Digital currency firms in Spain will soon need to register with the central bank, following a redrafting of anti-money laundering and terrorist financing laws in the country.
Lawmakers are currently drafting new rules that would implement the European Union’s Fifth Anti Money Laundering Directive (5AMLD) into national law, in order to comply with the obligations imposed by EU authorities.
Under the new provisions, companies will be required to register with the Bank of Spain. With the public comment phase ending on June 23, the legislative process is now expected to pick up pace.
The EU has been pressuring Spain to speed up the process, after writing to the Spanish government to remind them of their obligation to write the directive into national law, following its original publication in 2018.
Mariana Gospodinova of Crypto.com Europe was quoted by CoinDesk saying the delay in implementation has benefited Spain, by taking the time to develop a better understanding of the sector: “States may have benefited from a further extension of the implementation period and each country may have had their own reasoning as to why [there were] delays – from political circumstances to [a] lack of resource[s] to comply within the period given.”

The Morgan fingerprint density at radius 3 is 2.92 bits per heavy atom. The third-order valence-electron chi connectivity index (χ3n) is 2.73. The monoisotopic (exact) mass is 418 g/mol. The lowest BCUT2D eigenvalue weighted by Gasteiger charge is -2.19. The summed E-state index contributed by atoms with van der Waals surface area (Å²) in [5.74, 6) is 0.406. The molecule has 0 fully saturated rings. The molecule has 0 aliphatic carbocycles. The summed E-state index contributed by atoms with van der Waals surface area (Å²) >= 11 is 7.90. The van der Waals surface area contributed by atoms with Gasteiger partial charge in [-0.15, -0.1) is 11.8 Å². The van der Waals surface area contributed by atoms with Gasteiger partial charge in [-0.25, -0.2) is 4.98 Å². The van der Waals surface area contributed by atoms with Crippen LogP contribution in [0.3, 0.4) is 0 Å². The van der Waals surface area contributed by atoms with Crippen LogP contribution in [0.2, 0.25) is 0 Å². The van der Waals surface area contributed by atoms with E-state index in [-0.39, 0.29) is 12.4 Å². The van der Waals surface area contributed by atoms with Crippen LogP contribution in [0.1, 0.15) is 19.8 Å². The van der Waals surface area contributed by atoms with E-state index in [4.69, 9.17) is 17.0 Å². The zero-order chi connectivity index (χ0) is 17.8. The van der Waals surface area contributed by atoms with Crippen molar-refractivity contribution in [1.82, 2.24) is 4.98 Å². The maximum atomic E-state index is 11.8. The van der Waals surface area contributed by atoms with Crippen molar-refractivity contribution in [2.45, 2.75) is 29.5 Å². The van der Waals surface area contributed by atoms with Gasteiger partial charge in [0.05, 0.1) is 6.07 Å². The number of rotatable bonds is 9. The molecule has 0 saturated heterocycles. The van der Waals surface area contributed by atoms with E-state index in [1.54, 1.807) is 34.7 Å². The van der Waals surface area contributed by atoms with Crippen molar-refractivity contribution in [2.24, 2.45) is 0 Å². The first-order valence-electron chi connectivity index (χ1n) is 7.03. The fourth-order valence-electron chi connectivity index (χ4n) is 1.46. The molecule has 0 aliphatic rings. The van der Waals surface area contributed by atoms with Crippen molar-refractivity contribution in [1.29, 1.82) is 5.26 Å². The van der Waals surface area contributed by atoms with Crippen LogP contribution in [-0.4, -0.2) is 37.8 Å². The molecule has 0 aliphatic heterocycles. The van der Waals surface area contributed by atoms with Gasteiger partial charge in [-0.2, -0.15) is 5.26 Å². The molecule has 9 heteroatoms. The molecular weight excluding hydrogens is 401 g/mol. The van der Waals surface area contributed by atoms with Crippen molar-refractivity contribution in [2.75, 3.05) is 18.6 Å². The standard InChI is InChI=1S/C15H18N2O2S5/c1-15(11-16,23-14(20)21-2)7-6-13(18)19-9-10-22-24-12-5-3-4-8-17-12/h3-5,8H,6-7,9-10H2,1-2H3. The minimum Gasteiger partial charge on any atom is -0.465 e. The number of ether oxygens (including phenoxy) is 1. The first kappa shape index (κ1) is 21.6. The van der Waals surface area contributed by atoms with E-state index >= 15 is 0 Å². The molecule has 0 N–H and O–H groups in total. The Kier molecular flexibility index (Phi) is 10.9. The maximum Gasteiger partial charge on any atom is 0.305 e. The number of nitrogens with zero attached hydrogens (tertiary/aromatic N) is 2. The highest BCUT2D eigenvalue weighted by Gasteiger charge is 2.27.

A post on the Spanish government’s website said the rules would help make enforcement more effective.
“The Draft Law advances in the reinforcement of the money laundering and terrorist financing control system, incorporating the new community provisions and including additional improvements in the current regulation to increase the effectiveness of prevention mechanisms.”
Gospodinova said that while digital currency transactions remain unidentified, implementation of the Financial Action Task Force’s travel rule would see a greater focus on the identity of transacting parties in future.
“At the moment, crypto transactions are still unidentified in terms of ownership while they remain transparent in terms of movement. The anonymity of blockchain transactions will change with the implementation of the FATF travel rule, which aims to identify the sender and recipient of all crypto transactions,” she said.
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